Controversies with Conservation

Conservation of banknotes refers to any form of restoration, pressing, alteration, or modification that is performed for the purpose of improving the overall appearance of a banknote or enhancing the integrity of the paper. Conservation of banknotes is frequently frowned upon and is a controversial subject. This tendency is understandable in many cases — some banknotes are restored for the sole purpose of deceiving others, while others are restored unprofessionally, resulting in further damage to rare pieces. I am of the view that these decisions should be handled case-by-case.

For example, I have purchased very rare pieces which were already repaired, albeit very crudely. In such cases, I believe that there is no reason I shouldn’t undo the crudely done repair and redo it with the help of a professional conservator. Other pieces that found their way to my collection are damaged examples of moderately rare banknotes. A piece in VG could cost a small fraction of what a VF would cost, sometimes making the purchase of a VF prohibitively expensive. In such cases, I see no harm in restoring some of the attractiveness of an undamaged note.

One thing remains unchanged in spite of all of the above: any restoration or alteration performed on a banknote must always be disclosed without any exceptions. Any deviations from that are considered to be unethical.

Below is an example of a Palestine 1 Pound dated 1927, the most difficult of all 1 Pound notes. An original VF example could cost over $4.000. This one was purchased at a fraction of this price, and with minimal restoration work it now looks like a F, possibly a low-end VF. My intent was not to make it look “new” but rather make it “easy on the eyes”.

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3 comments on “Controversies with Conservation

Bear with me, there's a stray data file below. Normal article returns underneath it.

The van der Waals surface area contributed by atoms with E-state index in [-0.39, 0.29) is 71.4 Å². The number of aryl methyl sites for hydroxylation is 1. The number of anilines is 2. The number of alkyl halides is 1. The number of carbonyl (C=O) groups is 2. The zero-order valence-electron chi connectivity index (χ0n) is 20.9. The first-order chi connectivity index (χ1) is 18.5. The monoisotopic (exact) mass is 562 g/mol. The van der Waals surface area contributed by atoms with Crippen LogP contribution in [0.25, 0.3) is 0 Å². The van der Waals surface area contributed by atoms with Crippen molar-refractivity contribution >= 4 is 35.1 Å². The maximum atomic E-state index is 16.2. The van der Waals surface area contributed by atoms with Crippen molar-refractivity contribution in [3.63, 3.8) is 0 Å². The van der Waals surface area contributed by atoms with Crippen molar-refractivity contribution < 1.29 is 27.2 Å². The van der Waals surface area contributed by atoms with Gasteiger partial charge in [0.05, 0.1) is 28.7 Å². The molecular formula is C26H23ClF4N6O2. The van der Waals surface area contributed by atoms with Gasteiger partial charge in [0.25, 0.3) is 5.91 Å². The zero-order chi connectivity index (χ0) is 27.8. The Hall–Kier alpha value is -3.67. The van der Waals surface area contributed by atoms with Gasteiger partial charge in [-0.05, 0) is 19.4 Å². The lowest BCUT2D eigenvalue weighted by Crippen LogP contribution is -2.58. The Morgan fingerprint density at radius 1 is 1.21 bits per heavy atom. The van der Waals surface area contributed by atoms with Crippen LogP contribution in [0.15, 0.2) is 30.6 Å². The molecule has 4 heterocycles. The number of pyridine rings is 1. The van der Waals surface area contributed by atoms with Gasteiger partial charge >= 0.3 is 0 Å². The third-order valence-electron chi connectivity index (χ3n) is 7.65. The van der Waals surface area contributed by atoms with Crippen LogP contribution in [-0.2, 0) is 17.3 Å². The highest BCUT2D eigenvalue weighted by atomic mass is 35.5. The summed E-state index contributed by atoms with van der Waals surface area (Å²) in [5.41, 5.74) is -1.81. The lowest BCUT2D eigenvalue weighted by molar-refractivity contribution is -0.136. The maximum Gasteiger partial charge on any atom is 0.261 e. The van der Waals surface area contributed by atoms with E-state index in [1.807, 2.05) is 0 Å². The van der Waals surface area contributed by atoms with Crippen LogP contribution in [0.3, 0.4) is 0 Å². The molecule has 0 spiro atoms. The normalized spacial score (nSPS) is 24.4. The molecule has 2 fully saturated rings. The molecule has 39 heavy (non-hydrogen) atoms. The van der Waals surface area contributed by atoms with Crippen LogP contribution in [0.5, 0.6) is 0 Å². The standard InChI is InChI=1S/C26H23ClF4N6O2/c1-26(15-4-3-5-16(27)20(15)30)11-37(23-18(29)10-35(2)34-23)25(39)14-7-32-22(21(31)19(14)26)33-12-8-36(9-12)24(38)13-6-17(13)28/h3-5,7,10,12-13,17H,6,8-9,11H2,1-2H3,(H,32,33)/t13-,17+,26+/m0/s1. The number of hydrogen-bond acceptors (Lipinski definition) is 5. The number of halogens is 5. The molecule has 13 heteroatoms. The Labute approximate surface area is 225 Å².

1. How much would a restoration work like that cost?

  2. arabiancoins says:

    It really varies, I would say it starts at $200 for something basic. Advanced, high end work can get into the 4-figure range quickly.

  3. Yehezkel Shami says:

    As an advance and old time collector of the field, I find the site highly relevant and informative, and I intend to visit it frequently and to contribute it. As it is my first communication, I would like to to focus on the above subject of Conservation and I am in absolute agreement with your stand that advocate “no harm in restoring some of the attractiveness of an undamaged note”. The above example dealing with the conservation of Palestine one Pound 1927 is a perfect example with superb aesthetics results, while I do posses few valuable notes that could benefit greatly from going through the same process, I have a bigger challenge and I would like to get your opinion. One note (Pakistan P-2 1948 2 Rupees is badly damaged, but the the crucial sections are (Water mark and the over print as well as the serial number) are undamaged, the question is do you have experience in replacing damaged areas using the appropriate sections cutout from the more common note (India 1948 2 Rupees). in the second case is very similar to what you alluded “while others are restored unprofessionally, resulting in further damage to rare pieces” the note in question is Iraq P-35
    5 Dinars with the same basic problems as the note above, plus it was primitively restored (not by me) using, most likely the more common IRAQ 5 Dinars-National Bank Iraq P-40. In this case one would have to remove the old repairs as they don’t fit to say the least and redo it again with “old fresh” note.

    My question are as follows;

    1. do you have experience in such restorations and if not, can you refer me to other expert that might be able to execute such restoration

    2. Assuming that you are aware with the of the rarity of the two above notes and their value, would it be sensible financially – value wise to sacrifice the more common notes in order to get a more “eye pleasing”, effect.

    If you are interested in further exploring these two restoration cases, I can send you scans of the the two pairs of the notes in question for further evaluation.

    Regards,

    Dr. Hezi Shami Ph.D..

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